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Association between maternal hypothyroidism and autism spectrum disorders in children



To determine whether hypothyroidism is associated with autism spectrum disorders (ASD) and how this association is influenced by race–ethnicity, sex, and timing of exposure.


A retrospective cohort study was conducted using records from 397,201 children who were delivered from 1991 to 2011 and remained health plan members from 1993 to 2014.


Children of hypothyroid women had higher ASD rates than children of women without the diagnosis (2.14 vs. 1.62/1,000 person-years; adjusted hazard ratios (adj.HR), 1.31; 95% confidence interval (CI), 1.13–1.53). This occurred in women diagnosed before as well as during pregnancy. Maternal hypothyroidism was associated with ASD for both boys (3.93 vs. 2.62/1,000 person-years; adj.HR, 1.27; 95% CI, 1.07–1.50) and girls (1.10 vs. 0.61/1,000 person-years; adj.HR, 1.51; 95% CI, 1.10–2.08). Of women with a diagnosis of hypothyroidism during pregnancy, normal thyroid-stimulating hormone (TSH) and free thyroxine (fT4) levels were not associated with an increased risk of ASD in children. Compared with white children, prenatal hypothyroidism was associated with an increased risk of ASD in children of Hispanics (adj.HR, 1.09; 95% CI, 1.01–1.17) and women of other/mixed race–ethnicity (adj.HR, 1.08; 95% CI, 1.00–1.16).


Maternal hypothyroidism is associated with ASD in children in a manner dependent on race–ethnicity. Management of maternal hypothyroidism may ameliorate the risk of ASD.


Autism spectrum disorders (ASD) affect 1 in 68 children, and their prevalence has been increasing over the past 20 years. Prevalence estimates, however, vary greatly within and across gender and racial/ethnic groups (1). These conditions may have their origins during fetal development, and both genetic and environmental factors are likely to be involved (2, 3). The specific genes and environmental exposures that increase the risk for ASD, however, have not yet been identified.

Maternal thyroid hormones are required for neurodevelopment. Many genes that have polymorphisms or whose dysfunction has been linked to ASD (e.g., bdnf and reelin) are regulated by triiodothyronine (T3) and thyroxine (T4) (4). Administration of propylthiouracil, a drug that induces hypothyroidism, in a pregnancy animal model resulted in changes in locomotor activity and learning in the pups that are consistent with ASD (5). Clinical studies also suggest that thyroid dysfunction may increase the risk of ASD. Although thyroid hormone concentrations in infants at the time of birth were associated with an increased risk of ASD in some studies (6, 7) and in certain subgroups but not others (8), maternal concentrations of thyroid-stimulating hormone (TSH) at mid-pregnancy were inversely correlated with risk of ASD in children (9). Maternal autoantibodies to thyroid peroxidase were associated with an increased risk of ASD (10), and a family history of thyroid autoimmune diseases is more prevalent in autistic children (11). European studies have also suggested that hypothyroidism during pregnancy increases the risk of ASD (12, 13). However, to our knowledge, no studies have assessed the relationship between maternal hypothyroidism and the risk of ASD in children in the United States where there are wide racial/ethnic disparities. Therefore, we used electronic medical records (EMRs) from the Kaiser Permanente Southern California (KPSC) system to evaluate whether maternal hypothyroidism is associated with increased risk of ASD in children and whether this risk is modified by race–ethnicity, fetal sex, and timing of exposure.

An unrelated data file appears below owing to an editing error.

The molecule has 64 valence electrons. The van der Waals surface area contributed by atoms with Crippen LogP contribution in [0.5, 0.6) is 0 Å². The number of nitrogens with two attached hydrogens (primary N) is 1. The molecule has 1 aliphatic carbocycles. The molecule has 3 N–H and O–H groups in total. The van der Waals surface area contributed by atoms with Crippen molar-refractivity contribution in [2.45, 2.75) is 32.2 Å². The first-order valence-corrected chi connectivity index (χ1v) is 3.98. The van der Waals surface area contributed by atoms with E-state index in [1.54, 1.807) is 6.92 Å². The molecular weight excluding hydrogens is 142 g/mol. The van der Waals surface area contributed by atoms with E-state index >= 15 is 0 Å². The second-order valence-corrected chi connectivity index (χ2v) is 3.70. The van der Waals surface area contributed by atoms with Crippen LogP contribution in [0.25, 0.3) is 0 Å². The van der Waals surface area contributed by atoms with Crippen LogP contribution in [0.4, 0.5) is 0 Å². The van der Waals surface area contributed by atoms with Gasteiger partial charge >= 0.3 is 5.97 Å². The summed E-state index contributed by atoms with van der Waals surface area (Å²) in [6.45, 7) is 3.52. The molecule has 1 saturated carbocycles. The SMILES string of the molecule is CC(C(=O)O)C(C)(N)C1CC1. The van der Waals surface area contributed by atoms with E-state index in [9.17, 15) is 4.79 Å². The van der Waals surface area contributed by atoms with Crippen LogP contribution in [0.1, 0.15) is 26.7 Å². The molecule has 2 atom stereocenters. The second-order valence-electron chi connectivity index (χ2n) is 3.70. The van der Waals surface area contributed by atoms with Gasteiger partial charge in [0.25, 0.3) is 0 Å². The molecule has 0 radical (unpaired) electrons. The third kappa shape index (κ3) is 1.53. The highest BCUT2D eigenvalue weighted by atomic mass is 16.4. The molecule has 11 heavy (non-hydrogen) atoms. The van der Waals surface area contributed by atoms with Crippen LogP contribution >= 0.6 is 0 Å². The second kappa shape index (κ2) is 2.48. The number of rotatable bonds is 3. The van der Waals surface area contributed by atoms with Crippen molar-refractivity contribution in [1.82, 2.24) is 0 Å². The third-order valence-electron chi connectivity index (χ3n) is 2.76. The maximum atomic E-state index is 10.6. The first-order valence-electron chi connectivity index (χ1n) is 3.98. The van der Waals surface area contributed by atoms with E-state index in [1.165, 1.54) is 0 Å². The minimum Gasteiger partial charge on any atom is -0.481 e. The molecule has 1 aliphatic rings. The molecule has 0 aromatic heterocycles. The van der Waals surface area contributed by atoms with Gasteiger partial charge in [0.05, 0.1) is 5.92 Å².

This study, approved by the KPSC Institutional Review Board, employed a retrospective cohort approach to examine the association between maternal hypothyroidism and ASD in the singleton, live-born children.


We used perinatal service, maternal and child inpatient and outpatient medical care, and laboratory and pharmacy records. Information extracted from the patient’s EMRs included maternal medical and obstetrical conditions and procedures, fetal and neonatal outcomes, maternal sociodemographic and behavioral characteristics, parental race/ethnicity, and the child’s age, sex, and medical history. The reliability and validity of these data sources have been previously published (14, 15). Parental demographic and maternal health records were linked to child records using medical record numbers unique for each pregnancy. The study population was drawn from a total of 594,638 births. To be eligible, children must have been born to KPSC members in KPSC hospitals between 1 January 1991 and 31 December 2011, be a singleton birth with a gestational age of 280/7 through 426/7 weeks, and be a KPSC health plan member for ≥3 months between 2 and 17 years of age during the years 1993–2014. Multiple gestation pregnancies were excluded as higher human chorionic gonadotropin concentrations in multiple gestations known to suppress the TSH level. Births at <280/7 weeks were excluded because of their high incidence of morbidity and mortality. A total of 397,201 children were eligible for inclusion (Figure 1).